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Pilgrim at Tinker's Creek ()

The Image Top 100 Books of the Century

    ...if you cultivate a healthy poverty and simplicity, so that finding a penny will literally make your
    day, then, since the world is in fact planted in pennies, you have with your poverty bought a lifetime
    of days.  It is that simple.
           -Annie Dillard

This Pulitzer Prize-winning book, describing Dillard's observations during one year at Tinker Creek in Virginia's Blue Ridge Mountains, is consciously modeled on Thoureau's Walden, which was the subject of her Masters thesis.   The essays collected here first appeared in everything from Harper's and The Atlantic to The Christian Science Monitor and Sports Illustrated.  This variety of publications suggests something of the variety of ideas and topics that Dillard addresses, but only suggests.  Dillard is something of a polymath, has described herself as spiritually promiscuous and reads voraciously.  As a result, the events that she sees trigger wide ranging dissertations on a myriad of topics from Sufism to the Eskimos.

However, there is one unifying theme, Dillard's attempt to understand God and why life for some requires violent death for others.  She was recovering from a severe bout of pneumonia at the time she wrote the book, and a sense of mortality suffuses every page.  Ultimately, she seems to have determined that the beauty to be found in Nature is ample compensation for the pain and suffering that accompany it, if only we open ourselves to that beauty.

The book is framed by an admonition:

    The mockingbird took a single step into the air and dropped.  His wings were still folded against his
    sides as though he were singing from a limb and not falling, accelerating thirty-two feet per second,
    through empty air.  Just a breath before he would have been dashed to the ground, he unfurled his
    wings with exact, deliberate care, revealing the broad bars of white, spread his elegant,
    white-banded tail, and so floated onto the grass.  I had just rounded a corner when his insouciant
    step caught my eye; there was no one else in sight.  The fact of his free fall was like the old
    philosophical conundrum about the tree that falls in the forest.  The answer must be, I think, that
    beauty and grace are performed whether or not we will or sense them.  The least we can do is try
    to be there.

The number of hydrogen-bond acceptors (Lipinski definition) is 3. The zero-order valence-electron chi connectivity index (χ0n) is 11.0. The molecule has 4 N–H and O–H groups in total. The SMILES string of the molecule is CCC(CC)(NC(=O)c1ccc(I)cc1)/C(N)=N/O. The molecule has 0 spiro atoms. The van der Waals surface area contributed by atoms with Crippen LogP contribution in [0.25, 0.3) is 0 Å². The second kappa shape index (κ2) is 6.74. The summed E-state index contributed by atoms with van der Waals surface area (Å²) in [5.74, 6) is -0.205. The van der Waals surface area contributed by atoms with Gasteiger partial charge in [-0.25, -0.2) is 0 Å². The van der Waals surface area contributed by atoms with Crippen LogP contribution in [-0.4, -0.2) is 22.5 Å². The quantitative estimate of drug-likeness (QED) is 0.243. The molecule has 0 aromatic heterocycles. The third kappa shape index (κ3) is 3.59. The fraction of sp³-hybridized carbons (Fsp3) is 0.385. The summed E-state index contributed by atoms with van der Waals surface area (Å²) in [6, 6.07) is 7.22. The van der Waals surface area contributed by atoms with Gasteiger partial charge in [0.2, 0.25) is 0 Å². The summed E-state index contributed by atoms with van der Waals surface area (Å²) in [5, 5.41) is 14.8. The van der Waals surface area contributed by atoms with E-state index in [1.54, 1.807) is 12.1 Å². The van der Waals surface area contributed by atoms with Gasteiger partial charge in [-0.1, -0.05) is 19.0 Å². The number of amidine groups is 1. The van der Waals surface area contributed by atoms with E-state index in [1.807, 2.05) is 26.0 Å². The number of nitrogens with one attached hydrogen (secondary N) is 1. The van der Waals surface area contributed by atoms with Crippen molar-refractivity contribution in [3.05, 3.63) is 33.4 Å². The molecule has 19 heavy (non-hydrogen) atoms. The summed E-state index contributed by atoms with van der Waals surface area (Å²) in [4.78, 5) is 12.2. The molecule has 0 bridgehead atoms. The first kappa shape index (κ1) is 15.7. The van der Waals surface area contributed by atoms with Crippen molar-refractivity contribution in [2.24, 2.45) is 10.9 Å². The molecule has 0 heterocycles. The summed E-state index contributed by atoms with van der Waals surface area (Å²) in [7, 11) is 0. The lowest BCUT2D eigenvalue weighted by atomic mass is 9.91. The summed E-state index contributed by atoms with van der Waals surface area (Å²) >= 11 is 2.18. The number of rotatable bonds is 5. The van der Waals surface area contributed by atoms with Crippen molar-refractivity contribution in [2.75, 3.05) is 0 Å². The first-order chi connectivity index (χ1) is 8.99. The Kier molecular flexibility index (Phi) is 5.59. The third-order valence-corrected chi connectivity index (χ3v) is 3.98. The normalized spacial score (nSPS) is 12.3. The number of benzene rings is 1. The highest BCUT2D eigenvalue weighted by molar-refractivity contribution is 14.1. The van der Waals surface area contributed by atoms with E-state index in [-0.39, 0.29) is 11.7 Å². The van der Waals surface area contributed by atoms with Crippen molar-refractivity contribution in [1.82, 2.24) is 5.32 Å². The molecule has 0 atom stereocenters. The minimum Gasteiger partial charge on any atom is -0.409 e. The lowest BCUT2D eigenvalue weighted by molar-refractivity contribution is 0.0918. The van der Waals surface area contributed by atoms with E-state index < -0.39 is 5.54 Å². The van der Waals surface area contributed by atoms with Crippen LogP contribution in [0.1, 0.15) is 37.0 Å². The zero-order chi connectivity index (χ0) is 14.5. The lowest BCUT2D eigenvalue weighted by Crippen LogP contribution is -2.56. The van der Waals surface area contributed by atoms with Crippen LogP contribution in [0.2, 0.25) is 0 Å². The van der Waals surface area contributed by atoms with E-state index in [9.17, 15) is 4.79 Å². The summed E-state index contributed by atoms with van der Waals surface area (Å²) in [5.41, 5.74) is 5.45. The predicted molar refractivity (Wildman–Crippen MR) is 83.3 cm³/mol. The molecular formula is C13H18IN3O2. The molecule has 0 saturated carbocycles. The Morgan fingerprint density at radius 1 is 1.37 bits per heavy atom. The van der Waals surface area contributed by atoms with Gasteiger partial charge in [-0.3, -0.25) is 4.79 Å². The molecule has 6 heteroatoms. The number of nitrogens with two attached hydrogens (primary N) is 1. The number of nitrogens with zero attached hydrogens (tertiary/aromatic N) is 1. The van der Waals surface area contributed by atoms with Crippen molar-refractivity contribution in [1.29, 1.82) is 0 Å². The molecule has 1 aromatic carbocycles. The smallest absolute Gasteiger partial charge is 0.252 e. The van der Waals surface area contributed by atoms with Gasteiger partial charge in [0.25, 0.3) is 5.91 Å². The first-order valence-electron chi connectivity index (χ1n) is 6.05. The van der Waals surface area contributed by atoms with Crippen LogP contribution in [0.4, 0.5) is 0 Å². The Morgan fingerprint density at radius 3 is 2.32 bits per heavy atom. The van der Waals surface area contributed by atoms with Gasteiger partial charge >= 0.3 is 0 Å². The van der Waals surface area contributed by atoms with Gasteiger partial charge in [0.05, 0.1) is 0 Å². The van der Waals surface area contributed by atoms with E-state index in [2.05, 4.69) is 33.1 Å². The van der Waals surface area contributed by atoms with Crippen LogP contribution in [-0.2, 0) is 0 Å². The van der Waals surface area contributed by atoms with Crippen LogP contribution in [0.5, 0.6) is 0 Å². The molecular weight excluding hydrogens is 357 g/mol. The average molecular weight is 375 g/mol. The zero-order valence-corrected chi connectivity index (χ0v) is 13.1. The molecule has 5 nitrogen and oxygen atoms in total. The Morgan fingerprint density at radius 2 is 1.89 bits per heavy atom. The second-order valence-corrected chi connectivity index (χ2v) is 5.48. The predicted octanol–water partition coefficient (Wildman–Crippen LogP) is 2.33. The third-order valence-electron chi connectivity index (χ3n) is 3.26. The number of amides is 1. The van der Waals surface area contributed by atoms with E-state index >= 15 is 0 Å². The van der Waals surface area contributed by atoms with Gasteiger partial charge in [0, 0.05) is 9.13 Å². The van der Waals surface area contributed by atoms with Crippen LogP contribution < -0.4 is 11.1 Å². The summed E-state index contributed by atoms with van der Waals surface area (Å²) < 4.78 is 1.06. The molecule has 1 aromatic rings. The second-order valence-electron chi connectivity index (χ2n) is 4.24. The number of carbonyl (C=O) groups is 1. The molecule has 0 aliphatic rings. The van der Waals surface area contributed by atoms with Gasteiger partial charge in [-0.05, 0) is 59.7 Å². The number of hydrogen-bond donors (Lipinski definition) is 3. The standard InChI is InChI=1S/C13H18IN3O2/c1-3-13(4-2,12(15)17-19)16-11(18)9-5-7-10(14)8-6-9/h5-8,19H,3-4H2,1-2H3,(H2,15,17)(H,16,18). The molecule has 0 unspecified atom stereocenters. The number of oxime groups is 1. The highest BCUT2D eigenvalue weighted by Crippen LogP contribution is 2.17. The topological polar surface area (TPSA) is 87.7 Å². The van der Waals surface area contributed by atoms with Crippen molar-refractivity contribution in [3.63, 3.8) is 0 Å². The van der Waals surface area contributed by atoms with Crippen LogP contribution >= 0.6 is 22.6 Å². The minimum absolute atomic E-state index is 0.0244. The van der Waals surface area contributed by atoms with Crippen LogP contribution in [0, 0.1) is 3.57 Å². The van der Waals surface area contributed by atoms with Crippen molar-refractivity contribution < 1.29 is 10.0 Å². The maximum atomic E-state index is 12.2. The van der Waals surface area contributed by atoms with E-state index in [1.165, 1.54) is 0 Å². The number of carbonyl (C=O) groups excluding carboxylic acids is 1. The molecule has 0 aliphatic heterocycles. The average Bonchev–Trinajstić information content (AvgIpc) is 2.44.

and the following conclusion:

    I think that the dying pray at the last not 'please', but 'thank you', as a guest thanks his host at the
    door.  Falling from airplanes the people are crying thank you, thank you, all down the air; and the
    cold carriages draw up for them on the rocks.  Divinity is not playful.  The universe was not made
    in jest but in solemn incomprehensible earnest.  By a power that is unfathomably secret, and holy,
    and fleet.  There is nothing to be done about it, but ignore it, or see.  And then you walk fearlessly,
    eating what you must, growing wherever you can, like the monk on the road who knows precisely
    how vulnerable he is, who takes no comfort among death-forgetting men, and who carries his
    vision of vastness and might around in his tunic like a live coal which neither burns nor warms him,
    but with which he will not part.

By the end of this thoughtful, beautiful book, you are bound to agree with her conclusion.


Grade: (A)


Annie Dillard Links:

    -WIKIPEDIA: Annie Dillard
    -AUTHOR SITE:     -Annie Dillard WWW site
    -FEATURED AUTHOR: NY Times Book Review
    -ESSAY: Annie Dillard on How Writers Learn to Trust Instinct: “Original writing fashions a form.” (Annie Dillard, January 14, 2022, Lit Hub)
-ESSAY: A Pilgrim's Progress (Mary Cantwell, NY Times Book Review)
    -The Mysticism of Annie Dillard's "Pilgrim at Tinker Creek" (Sandra Stahlman, 5/94)
    -Noticer: The Visionary Art of Annie Dillard
    -Unlicensed Metaphysics:  Annie Dillard Revisited
    -David A. Sheftman, M. A. EWRT 1-A (bio & study questions from a professor's course)
    -REVIEW: of FOR THE TIME BEING, by Annie Dillard Apparent contradictions: By keeping her private life under wraps, personal essayist Annie Dillard has created a writing life of uncommon integrity (Michael Joseph Gross, Boston Phoenix)

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